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1 February 2009 The Impact of Climate Change on Ecosystem Carbon Dynamics at the Scandinavian Mountain Birch Forest–Tundra Heath Ecotone
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Abstract

Changes in temperature and moisture resulting from climate change are likely to strongly modify the ecosystem carbon sequestration capacity in high-latitude areas, both through vegetation shifts and via direct warming effects on photosynthesis and decomposition. This paper offers a synthesis of research addressing the potential impacts of climate warming on soil processes and carbon fluxes at the forest–tundra ecotone in Scandinavia. Our results demonstrated higher rates of organic matter decomposition in mountain birch forest than in tundra heath soils, with markedly shallower organic matter horizons in the forest. Field and laboratory experiments suggest that increased temperatures are likely to increase CO2 efflux from both tundra and forest soil providing moisture availability does not become limiting for the decomposition process. Furthermore, colonization of tundra heath by mountain birch forest would increase rates of decomposition, and thus CO2 emissions, from the tundra heath soils, which currently store substantial amounts of potentially labile carbon. Mesic soils underlying both forest and tundra heath are currently weak sinks of atmospheric methane, but the strength of this sink could be increased with climate warming and/or drying.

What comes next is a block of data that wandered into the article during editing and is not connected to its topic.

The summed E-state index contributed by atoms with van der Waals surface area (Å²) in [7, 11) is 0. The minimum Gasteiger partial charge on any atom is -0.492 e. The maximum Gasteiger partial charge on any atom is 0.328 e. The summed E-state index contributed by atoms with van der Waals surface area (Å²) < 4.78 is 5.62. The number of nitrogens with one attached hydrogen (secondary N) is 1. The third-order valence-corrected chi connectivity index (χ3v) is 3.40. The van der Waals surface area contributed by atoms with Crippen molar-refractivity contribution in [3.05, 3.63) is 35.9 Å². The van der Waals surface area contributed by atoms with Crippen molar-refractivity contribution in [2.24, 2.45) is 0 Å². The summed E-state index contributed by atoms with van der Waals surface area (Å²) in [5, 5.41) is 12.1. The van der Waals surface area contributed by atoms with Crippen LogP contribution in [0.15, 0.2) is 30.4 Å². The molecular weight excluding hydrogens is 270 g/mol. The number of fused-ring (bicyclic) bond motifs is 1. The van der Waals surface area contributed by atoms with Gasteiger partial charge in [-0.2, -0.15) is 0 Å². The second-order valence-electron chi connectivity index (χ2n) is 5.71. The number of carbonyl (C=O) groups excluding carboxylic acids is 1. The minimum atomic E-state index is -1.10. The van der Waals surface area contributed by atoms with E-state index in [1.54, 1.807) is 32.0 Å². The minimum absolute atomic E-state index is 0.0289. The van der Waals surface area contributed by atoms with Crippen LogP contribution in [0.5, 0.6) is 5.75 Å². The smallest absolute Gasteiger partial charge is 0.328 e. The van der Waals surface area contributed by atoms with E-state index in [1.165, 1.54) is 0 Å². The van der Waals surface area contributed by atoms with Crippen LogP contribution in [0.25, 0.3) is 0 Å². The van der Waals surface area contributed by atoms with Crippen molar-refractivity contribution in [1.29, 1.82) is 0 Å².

Sofie Sjögersten and Philip A. Wookey "The Impact of Climate Change on Ecosystem Carbon Dynamics at the Scandinavian Mountain Birch Forest–Tundra Heath Ecotone," AMBIO: A Journal of the Human Environment 38(1), 2-10, (1 February 2009). https://doi.org/10.1579/0044-7447-38.1.2
Received: 9 January 2007; Accepted: 1 May 2008; Published: 1 February 2009
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